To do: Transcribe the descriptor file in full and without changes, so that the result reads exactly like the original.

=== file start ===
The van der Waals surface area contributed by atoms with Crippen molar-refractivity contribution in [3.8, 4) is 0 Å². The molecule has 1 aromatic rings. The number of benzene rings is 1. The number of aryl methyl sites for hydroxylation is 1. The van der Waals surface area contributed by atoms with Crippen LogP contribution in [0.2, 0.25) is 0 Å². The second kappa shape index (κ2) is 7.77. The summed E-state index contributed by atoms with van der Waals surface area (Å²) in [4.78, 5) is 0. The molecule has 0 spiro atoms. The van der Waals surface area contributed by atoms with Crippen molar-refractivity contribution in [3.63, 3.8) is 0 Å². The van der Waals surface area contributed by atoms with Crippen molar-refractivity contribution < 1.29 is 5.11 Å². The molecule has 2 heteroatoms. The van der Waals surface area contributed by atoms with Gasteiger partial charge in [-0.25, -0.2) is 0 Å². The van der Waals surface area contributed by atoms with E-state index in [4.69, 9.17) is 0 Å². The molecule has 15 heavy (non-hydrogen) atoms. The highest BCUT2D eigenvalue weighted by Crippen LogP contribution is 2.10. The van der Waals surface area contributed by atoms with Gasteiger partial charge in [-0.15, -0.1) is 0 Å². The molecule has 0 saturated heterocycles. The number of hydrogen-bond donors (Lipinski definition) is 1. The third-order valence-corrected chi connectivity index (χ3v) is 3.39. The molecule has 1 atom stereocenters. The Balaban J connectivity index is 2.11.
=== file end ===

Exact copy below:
The van der Waals surface area contributed by atoms with Crippen molar-refractivity contribution in [3.8, 4) is 0 Å². The molecule has 1 aromatic rings. The number of benzene rings is 1. The number of aryl methyl sites for hydroxylation is 1. The van der Waals surface area contributed by atoms with Crippen LogP contribution in [0.2, 0.25) is 0 Å². The second kappa shape index (κ2) is 7.77. The summed E-state index contributed by atoms with van der Waals surface area (Å²) in [4.78, 5) is 0. The molecule has 0 spiro atoms. The van der Waals surface area contributed by atoms with Crippen molar-refractivity contribution in [3.63, 3.8) is 0 Å². The van der Waals surface area contributed by atoms with Crippen molar-refractivity contribution < 1.29 is 5.11 Å². The molecule has 2 heteroatoms. The van der Waals surface area contributed by atoms with Gasteiger partial charge in [-0.25, -0.2) is 0 Å². The van der Waals surface area contributed by atoms with E-state index in [4.69, 9.17) is 0 Å². The molecule has 15 heavy (non-hydrogen) atoms. The highest BCUT2D eigenvalue weighted by Crippen LogP contribution is 2.10. The van der Waals surface area contributed by atoms with Gasteiger partial charge in [-0.15, -0.1) is 0 Å². The molecule has 0 saturated heterocycles. The number of hydrogen-bond donors (Lipinski definition) is 1. The third-order valence-corrected chi connectivity index (χ3v) is 3.39. The molecule has 1 atom stereocenters. The Balaban J connectivity index is 2.11.